To discover more about Kevin’s photography, click on this link for his Flickr stream.
“Troubled” by Fokko Muller
Canon EOS450 with 50mm 1.8, F4.0, 1/2000, ISO200
This shot is a classic B&W street scene. I like the central triangle formed by the man and the building’s structure, it brings some dynamism to the composition. The zones of brightness and shadows are well managed too, creating a contrasty scene and leading the viewer’s attention to the important part of the scene. Also note the smart trompe l’oeil effect as the man seems to rest on the woman’s back. Both of them are also about the same size which adds realism to the effect. Fokko elected to take roughly a 45 degrees angle to the subjects of the picture, probably to avoid being spotted. Yet, the door on the left does not add much to the picture, so I would have liked to see this shot from a bit closer and perpendicular to the main elements. Indeed it is not so easy to understand the man’s state of mind from this distance, is he mad, bored, or … troubled ?
The picture was taken with a 50mm lens on a 1.5 crop sensor, which translates to a 75mm lens. It shows by the compression of the lines which resulted positive to slightly attenuate the bent building structure. Kevin used a F4.0 aperture which makes sense since there was no distant background and maximal sharpness was needed to allow the ad to be read in detail. The B&W post-processing was well executed since a wide range of tonalities was kept in that contrasty situation. On that same topic, there seems to be no burnt highlights except for a tiny part of the man’s jacket, no big deal. Finally note that the man and woman’s clothing are of different tonalities, as well as the hair (or lack of …), this all allow a clear read of the picture.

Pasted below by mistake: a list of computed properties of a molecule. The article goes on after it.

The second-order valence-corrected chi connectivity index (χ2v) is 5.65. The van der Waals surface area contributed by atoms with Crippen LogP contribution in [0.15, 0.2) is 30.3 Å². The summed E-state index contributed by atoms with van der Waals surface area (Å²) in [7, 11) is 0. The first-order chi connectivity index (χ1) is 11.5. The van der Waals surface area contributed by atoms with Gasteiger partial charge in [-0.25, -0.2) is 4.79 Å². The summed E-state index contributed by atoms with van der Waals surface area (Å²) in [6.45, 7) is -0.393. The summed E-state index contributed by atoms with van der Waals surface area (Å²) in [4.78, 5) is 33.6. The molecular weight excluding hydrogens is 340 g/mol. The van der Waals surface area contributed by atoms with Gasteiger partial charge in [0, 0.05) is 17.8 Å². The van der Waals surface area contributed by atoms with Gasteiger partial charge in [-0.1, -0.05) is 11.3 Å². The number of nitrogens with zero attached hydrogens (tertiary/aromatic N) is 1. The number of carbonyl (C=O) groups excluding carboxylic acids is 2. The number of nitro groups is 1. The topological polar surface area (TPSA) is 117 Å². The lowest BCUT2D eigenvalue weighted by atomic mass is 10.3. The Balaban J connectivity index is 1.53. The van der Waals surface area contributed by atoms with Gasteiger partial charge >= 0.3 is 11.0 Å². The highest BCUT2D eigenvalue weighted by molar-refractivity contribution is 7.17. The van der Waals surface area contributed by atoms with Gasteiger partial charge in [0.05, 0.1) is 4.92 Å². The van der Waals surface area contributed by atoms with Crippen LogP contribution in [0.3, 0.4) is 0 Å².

Meaning / mood / feeling.
Obviously, one must know Dutch to understand the words written the ads. Yet, a little common sense and the main part of the text can be interpreted as “Styling advice”. And this leads me to my main criticism of the picture which is the message the photographer tried to convey. Is it about the man’s attitude, is it about the ad title, or is it a combination of both ? Maybe the man needs a styling advice, but then his attitude shows more boredom then trouble. It does somewhat work, but the relationship is not very strong. A look of the man towards the ad would probably have clarified the message. Another reading could be the contrast between the smile of the woman and the boredom of the man, “life is always easier in magazine”.
Long lenses are great to avoid being spotted but in this case, it would have been worth to risk it to have a closer and more centric composition with a wider lens. Not that the composition does not work this way, it is well constructed and supported by a great B&W post processing. Yet it is taken from a bit too far from the action to have a good read on the man’s attitude. This leaves room to several interpretation of the scene which might result confusing for the viewer. This could very well by Fokko’s intend, give hints and let you create your own story around it. This is also what street photography is about.
You can discover more of Fokko’s pictures by following this link.
Thanks to Kevin and Fokko for submitting their picture. Remember that this is just an opinion and in the end your own is the one that matters the most !
Interest to have a picture of yours in go through this critique ? Please read the instruction here.